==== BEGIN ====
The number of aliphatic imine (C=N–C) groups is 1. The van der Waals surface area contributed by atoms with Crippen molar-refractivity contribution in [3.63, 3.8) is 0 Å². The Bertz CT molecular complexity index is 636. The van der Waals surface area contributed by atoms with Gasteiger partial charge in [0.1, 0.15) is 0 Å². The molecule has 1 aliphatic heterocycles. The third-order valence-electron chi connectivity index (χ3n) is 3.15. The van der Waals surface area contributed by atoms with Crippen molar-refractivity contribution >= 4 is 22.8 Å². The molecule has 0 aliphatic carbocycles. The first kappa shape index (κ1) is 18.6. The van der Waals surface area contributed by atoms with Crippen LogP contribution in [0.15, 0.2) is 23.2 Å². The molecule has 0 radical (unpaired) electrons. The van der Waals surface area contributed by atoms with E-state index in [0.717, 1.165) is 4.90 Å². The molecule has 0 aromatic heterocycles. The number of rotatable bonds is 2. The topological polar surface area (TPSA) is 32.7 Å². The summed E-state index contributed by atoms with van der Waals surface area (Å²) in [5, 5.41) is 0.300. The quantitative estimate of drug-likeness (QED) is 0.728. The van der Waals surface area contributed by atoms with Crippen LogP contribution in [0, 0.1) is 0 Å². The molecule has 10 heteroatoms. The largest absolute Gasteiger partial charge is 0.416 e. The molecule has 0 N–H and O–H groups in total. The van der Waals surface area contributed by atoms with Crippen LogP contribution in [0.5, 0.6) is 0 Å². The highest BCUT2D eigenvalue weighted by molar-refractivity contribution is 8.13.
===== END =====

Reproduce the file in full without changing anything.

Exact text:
The number of aliphatic imine (C=N–C) groups is 1. The van der Waals surface area contributed by atoms with Crippen molar-refractivity contribution in [3.63, 3.8) is 0 Å². The Bertz CT molecular complexity index is 636. The van der Waals surface area contributed by atoms with Gasteiger partial charge in [0.1, 0.15) is 0 Å². The molecule has 1 aliphatic heterocycles. The third-order valence-electron chi connectivity index (χ3n) is 3.15. The van der Waals surface area contributed by atoms with Crippen molar-refractivity contribution >= 4 is 22.8 Å². The molecule has 0 aliphatic carbocycles. The first kappa shape index (κ1) is 18.6. The van der Waals surface area contributed by atoms with Crippen LogP contribution in [0.15, 0.2) is 23.2 Å². The molecule has 0 radical (unpaired) electrons. The van der Waals surface area contributed by atoms with E-state index in [0.717, 1.165) is 4.90 Å². The molecule has 0 aromatic heterocycles. The number of rotatable bonds is 2. The topological polar surface area (TPSA) is 32.7 Å². The summed E-state index contributed by atoms with van der Waals surface area (Å²) in [5, 5.41) is 0.300. The quantitative estimate of drug-likeness (QED) is 0.728. The van der Waals surface area contributed by atoms with Crippen LogP contribution in [0, 0.1) is 0 Å². The molecule has 10 heteroatoms. The largest absolute Gasteiger partial charge is 0.416 e. The molecule has 0 N–H and O–H groups in total. The van der Waals surface area contributed by atoms with Crippen LogP contribution in [0.5, 0.6) is 0 Å². The highest BCUT2D eigenvalue weighted by molar-refractivity contribution is 8.13.